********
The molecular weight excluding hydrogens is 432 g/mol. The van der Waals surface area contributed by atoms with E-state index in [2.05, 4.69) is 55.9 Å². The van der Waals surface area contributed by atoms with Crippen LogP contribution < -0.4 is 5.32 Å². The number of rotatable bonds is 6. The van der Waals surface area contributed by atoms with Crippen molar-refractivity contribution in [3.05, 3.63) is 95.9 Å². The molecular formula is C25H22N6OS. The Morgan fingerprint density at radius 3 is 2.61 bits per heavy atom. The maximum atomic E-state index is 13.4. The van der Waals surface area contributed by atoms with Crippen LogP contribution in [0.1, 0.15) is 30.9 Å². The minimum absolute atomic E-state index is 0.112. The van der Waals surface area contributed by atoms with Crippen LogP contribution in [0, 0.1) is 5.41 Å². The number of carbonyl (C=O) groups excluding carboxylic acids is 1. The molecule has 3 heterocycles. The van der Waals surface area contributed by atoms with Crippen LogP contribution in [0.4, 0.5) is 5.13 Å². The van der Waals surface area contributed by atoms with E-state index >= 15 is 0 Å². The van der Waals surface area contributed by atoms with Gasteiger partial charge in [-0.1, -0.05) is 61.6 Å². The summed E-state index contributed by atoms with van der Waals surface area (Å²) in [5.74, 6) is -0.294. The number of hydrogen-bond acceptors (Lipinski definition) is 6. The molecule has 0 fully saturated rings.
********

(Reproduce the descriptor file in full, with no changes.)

The molecular weight excluding hydrogens is 432 g/mol. The van der Waals surface area contributed by atoms with E-state index in [2.05, 4.69) is 55.9 Å². The van der Waals surface area contributed by atoms with Crippen LogP contribution < -0.4 is 5.32 Å². The number of rotatable bonds is 6. The van der Waals surface area contributed by atoms with Crippen molar-refractivity contribution in [3.05, 3.63) is 95.9 Å². The molecular formula is C25H22N6OS. The Morgan fingerprint density at radius 3 is 2.61 bits per heavy atom. The maximum atomic E-state index is 13.4. The van der Waals surface area contributed by atoms with Crippen LogP contribution in [0.1, 0.15) is 30.9 Å². The minimum absolute atomic E-state index is 0.112. The van der Waals surface area contributed by atoms with Crippen LogP contribution in [0, 0.1) is 5.41 Å². The number of carbonyl (C=O) groups excluding carboxylic acids is 1. The molecule has 3 heterocycles. The van der Waals surface area contributed by atoms with Crippen LogP contribution in [0.4, 0.5) is 5.13 Å². The van der Waals surface area contributed by atoms with E-state index >= 15 is 0 Å². The van der Waals surface area contributed by atoms with Gasteiger partial charge in [-0.1, -0.05) is 61.6 Å². The summed E-state index contributed by atoms with van der Waals surface area (Å²) in [5.74, 6) is -0.294. The number of hydrogen-bond acceptors (Lipinski definition) is 6. The molecule has 0 fully saturated rings.